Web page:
How to manage the procurement data deluge

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Category managers face a deluge of data from internal and external sources – but this data is only useful if it delivers insights that enable more effective decisions.

Many companies have yet to overcome the problems of poor quality data, held on disjointed legacy systems. Historical spend data is often uncategorised and needs significant cleansing before it can form the basis of a forward-facing outlook.

The fast-developing disciplines of advanced analytics and data science can be readily applied to procurement processes including commodity forecasting, spend visibility, and supply and demand planning – but these new tools will only be relevant if the base data is accurate.

While there are now many external sources of market
and commodity information, they’re often based on a variety of data collection methodologies and can provide conflicting insights. Meanwhile, the explosive growth of social media and proliferation of information available from online sources adds to the external noise and clutter.

 

Overcoming the data deluge

In the digital age, procurement teams can access an immense amount of information and new data streams are emerging every day. Identifying those that are most valuable and relevant presents an immense challenge, and the availability of actionable insights remains limited.

It’s vital to avoid becoming overwhelmed by multiple internal and external data sources, the disparity of information from different sources, and the skills gaps you might face in handling and manipulating data.

 

Key considerations for CPOs 

- Start by defining the business problems you need to solve, the decisions you need to make and the answers you want to get. Once this is clear, you need to assess the data sources which will help you achieve these objectives, and the most efficient way to get the insights you need. It’s easy to get bogged down by data, so it is important to stay focused on your objectives.

- Be open to adopting a flexible approach to data access, standardisation and analytics based on the type and quality of your base data. For instance, automated extraction might not be possible for some datasets, so you should consider manual interventions rather than an expensive, long-term project to change or make improvements to the base data source.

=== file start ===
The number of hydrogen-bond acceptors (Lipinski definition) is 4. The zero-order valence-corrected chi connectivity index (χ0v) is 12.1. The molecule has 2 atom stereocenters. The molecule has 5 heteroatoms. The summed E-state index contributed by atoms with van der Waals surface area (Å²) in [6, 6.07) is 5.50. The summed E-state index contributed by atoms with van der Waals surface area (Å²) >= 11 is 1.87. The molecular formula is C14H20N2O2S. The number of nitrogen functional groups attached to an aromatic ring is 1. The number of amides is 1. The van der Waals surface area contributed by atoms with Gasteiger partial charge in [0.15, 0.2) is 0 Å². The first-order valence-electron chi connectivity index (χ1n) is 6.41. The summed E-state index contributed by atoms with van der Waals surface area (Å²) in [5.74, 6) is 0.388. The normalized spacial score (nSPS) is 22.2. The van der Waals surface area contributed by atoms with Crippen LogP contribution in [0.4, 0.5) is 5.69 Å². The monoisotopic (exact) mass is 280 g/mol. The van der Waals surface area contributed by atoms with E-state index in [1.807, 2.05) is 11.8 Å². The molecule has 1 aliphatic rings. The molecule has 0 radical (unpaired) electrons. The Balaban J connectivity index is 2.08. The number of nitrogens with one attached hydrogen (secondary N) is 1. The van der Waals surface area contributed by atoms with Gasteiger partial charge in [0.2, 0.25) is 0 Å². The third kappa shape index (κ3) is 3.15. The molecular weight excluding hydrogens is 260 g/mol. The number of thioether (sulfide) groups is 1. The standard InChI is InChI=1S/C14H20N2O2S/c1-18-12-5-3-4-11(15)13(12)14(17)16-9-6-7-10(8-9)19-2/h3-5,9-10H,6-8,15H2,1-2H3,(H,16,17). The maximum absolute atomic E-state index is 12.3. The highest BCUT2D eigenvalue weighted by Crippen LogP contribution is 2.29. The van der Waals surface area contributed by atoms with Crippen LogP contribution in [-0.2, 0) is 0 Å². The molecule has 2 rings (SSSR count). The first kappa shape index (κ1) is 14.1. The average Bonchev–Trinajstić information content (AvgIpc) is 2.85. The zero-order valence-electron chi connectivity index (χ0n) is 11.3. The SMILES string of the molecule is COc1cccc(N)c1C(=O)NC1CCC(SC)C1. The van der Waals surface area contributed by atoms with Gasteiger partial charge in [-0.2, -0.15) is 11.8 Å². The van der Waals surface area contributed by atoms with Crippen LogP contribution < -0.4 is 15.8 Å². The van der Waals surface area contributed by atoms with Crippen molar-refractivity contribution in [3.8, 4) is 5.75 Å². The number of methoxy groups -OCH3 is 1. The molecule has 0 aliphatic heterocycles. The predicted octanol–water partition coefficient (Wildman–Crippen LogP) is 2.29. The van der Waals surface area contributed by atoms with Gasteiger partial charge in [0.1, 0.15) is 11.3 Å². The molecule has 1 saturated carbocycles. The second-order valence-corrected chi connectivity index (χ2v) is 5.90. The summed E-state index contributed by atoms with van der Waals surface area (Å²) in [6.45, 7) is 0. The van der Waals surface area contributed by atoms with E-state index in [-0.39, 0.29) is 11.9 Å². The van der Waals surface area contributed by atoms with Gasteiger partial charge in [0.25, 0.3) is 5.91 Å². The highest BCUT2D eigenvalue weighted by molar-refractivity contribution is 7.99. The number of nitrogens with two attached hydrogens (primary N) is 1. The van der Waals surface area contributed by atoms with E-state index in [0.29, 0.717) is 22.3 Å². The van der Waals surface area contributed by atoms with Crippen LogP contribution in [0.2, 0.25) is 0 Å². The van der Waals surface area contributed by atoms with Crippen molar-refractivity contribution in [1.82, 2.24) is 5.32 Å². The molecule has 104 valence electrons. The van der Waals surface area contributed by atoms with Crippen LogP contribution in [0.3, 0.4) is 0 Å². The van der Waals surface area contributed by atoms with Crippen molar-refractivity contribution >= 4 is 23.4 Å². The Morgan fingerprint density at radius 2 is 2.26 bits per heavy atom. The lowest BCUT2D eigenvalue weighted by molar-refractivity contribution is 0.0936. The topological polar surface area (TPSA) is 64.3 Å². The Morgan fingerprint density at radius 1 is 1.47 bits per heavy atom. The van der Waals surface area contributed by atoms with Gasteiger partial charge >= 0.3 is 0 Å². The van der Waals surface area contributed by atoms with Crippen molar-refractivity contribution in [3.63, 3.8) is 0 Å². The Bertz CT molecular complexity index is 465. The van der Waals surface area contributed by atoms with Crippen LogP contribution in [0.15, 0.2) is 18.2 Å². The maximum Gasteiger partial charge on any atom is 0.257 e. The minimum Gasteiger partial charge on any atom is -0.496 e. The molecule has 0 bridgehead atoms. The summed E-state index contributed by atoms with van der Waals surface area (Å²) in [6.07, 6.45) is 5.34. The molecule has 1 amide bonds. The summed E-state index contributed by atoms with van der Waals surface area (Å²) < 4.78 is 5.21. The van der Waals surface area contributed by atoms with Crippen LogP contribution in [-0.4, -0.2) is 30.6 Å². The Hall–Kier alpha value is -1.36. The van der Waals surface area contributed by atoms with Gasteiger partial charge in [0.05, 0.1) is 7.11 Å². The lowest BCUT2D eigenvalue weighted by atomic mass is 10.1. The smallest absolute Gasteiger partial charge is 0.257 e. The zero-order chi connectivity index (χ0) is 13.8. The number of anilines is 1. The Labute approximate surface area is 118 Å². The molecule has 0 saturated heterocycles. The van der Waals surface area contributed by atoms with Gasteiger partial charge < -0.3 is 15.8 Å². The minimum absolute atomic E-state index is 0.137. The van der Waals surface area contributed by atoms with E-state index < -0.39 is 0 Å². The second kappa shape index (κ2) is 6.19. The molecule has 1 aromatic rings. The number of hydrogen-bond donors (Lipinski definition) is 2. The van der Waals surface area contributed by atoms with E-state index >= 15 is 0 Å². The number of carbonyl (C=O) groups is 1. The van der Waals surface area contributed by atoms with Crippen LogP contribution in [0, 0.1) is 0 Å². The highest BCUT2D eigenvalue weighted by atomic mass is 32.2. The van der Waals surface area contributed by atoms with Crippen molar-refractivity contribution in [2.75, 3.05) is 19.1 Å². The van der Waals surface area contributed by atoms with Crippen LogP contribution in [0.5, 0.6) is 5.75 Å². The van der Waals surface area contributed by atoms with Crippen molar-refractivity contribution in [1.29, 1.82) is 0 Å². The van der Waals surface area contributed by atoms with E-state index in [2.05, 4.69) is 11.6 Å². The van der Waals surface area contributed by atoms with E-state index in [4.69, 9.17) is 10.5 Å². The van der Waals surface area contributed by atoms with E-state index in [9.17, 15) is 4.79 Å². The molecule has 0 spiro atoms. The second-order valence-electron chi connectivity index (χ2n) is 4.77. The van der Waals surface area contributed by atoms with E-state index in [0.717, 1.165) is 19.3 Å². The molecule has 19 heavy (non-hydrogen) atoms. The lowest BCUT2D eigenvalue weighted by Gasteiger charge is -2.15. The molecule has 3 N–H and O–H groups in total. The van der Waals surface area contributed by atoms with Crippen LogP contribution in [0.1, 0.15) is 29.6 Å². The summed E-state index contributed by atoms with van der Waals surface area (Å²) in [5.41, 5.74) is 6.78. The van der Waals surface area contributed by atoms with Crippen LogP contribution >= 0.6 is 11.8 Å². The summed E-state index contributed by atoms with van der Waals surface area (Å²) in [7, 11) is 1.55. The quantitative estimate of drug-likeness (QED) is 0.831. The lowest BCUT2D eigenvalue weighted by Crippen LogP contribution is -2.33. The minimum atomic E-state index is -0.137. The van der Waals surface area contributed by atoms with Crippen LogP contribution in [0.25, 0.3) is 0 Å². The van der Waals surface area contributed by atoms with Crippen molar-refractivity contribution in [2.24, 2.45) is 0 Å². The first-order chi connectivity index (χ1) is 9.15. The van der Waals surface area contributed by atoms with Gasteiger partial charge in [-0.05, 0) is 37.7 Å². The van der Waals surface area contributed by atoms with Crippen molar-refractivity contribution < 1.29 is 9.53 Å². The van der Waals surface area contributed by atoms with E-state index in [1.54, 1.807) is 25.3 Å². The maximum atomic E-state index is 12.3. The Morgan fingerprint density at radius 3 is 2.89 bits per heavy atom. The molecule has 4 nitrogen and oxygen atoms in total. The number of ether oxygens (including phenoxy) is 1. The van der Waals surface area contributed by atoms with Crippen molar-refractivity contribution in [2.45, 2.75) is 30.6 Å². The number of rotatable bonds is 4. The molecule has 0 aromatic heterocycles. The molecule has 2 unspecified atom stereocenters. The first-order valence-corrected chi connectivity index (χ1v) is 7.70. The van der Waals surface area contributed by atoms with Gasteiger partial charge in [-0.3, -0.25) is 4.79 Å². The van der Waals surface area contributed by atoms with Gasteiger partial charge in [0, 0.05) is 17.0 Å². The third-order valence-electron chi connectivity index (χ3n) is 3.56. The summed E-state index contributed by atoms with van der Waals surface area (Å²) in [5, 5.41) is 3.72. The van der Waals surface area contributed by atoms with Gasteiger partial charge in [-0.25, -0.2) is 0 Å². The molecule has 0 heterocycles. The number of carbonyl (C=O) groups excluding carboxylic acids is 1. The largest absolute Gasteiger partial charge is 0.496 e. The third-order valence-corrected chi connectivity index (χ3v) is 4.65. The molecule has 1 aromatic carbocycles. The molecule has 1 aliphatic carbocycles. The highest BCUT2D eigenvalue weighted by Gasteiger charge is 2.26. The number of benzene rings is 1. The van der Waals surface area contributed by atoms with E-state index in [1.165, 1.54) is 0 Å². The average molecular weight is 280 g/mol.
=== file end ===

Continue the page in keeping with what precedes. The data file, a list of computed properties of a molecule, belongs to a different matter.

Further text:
- Take a phased approach to data and analytics, focusing on
small incremental steps rather than big leaps. For instance, diagnostic spend reporting based on the correct categorisation is a precursor to more advanced predictive spend forecasting. Many organisations struggle when they try to apply predictive analytics and advanced tools without improving their data quality. In these cases, the correct approach is a combination of human intelligence and technology, rather an outright reliance on automation.

- Consider creative ways of solving your procurement issues and achieving targets by harnessing the
power of data analytics. Advances in analytics methodologies and technology now enable analysis of unstructured data in invoices, POs, contract management systems and more. Stay abreast of latest developments across your sector. Applying a ‘test and learn’ methodology can accelerate innovation, help demonstrate the value of new approaches and provide the evidence to support a business case for wider deployment.

 

Data-driven benefits

As of today, very few procurement organisations are using data optimally to drive more effective decision making.

Advanced analytics help consolidate data and draw meaningful inferences – it tells you not simply how things look today but how they will look and perform tomorrow. It should be your goal to embed deeper analytics into your day to day functioning to seek better spend visibility, predict outcomes better, supercharge category leadership with the right data sets, dashboards, forecasts, and models.

While today’s data deluge poses problems, it also presents a rewarding opportunity for procurement professionals if managed in the right way.

 

Sue Hope

Sue Hope

A procurement and supply chain professional with over 10 years of experience gained across the retail and consulting sectors, Sue is responsible for the development of our procurement business across multiple sectors, in particular, Consumer Goods and Life Sciences. Sue is also an advisor at Rude Health, a company focused on promoting healthy eating trends.

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